Troubleshooter: Outrageous water bill

DURHAM Lorraine Williams lives with her grand-daughter in a small home in Durham, so her typical water bill adds up to about $40 a billing cycle.

Williams says when she opened up her City of Durham water bill and saw that she used more than 369,000 gallons of water in just three months, she couldn't believe it.

"Oh my god, I passed out, I had a panic attack," she said. "I never used that much water since I've been living here. No one can use that much water and I only have one bathroom."

Williams says she went straight to the City's water department to dispute the bill.

"No this is a true bill, and I said I didn't use $4,000 worth of water, what am I doing supplying the whole zip code with water," she said. "They asked me how much am I going to pay on this bill, and I said I'm not going to pay this bill."

Williams says a representative at the water department told her she now has a new digital meter at her home so the reading was accurate.

"We'll send someone out to your house to investigate, and they re-read the meter," she said.

But despite re-reading the meter, Williams says they didn't document her meter wasn't new, it's still the old one, despite the bill saying her meter was replaced.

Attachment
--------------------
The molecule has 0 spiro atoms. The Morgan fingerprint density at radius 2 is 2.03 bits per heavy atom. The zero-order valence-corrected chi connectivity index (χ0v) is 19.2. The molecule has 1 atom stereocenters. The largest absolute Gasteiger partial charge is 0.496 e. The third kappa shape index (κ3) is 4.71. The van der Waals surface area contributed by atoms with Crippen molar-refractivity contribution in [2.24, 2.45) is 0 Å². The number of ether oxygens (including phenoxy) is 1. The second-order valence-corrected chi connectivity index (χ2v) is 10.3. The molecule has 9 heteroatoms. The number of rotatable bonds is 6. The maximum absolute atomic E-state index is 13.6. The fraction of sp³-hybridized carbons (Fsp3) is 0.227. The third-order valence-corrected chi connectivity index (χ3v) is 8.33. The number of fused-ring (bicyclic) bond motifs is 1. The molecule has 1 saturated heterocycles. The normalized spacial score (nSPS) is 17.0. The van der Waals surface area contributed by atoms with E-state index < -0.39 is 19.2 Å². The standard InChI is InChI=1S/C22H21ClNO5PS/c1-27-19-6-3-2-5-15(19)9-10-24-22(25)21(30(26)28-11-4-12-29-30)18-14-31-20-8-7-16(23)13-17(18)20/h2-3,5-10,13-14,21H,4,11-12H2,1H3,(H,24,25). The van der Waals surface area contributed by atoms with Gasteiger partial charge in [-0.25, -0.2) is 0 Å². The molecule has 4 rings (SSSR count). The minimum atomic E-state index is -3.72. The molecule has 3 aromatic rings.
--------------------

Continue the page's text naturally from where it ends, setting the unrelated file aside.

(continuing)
Williams took a picture of her old meter, and took it back to the water department.

"That's you're old meter, now you have a new meter, you have a new number ... but I'm trying to tell you I still got the old meter down and they won't believe that," she said.

Fed up, Williams contacted ABC11 Eyewitness News I-Team Troubleshooter Diane Wilson for help.

"Either put a new meter in there or find out what's going on," Williams said.

ABC11 got in touch with the Durham Water Department, and they sent a rep out to Williams' house and discovered she was right, her meter was never changed out and she still has her old meter.

So how did the outrageous bill for $4,300 come about? The City rep says, it's a mistake, as the meter they got the reading from, is actually for the meter across the street at Williams' neighbors and somehow it was registered as Williams' new meter.

Since the bill wasn't accurate, Williams is no longer responsible for the $4,300 bill. She says she is thrilled the City finally realized their mistake.

"Just happy they knew I wasn't going to roll over and play dead and accept the fact that I didn't know what I was talking about," Williams said.

The rep with the City of Durham also apologized for the confusion and said occasionally a bill does go out in error. She said Williams will get a new meter, as its all part of the Automated Meter Reading Project.

And just to make it clear, Williams' neighbors didn't use that much water either, it was just a problem with the meter numbers, so no one actually consumed that much water.

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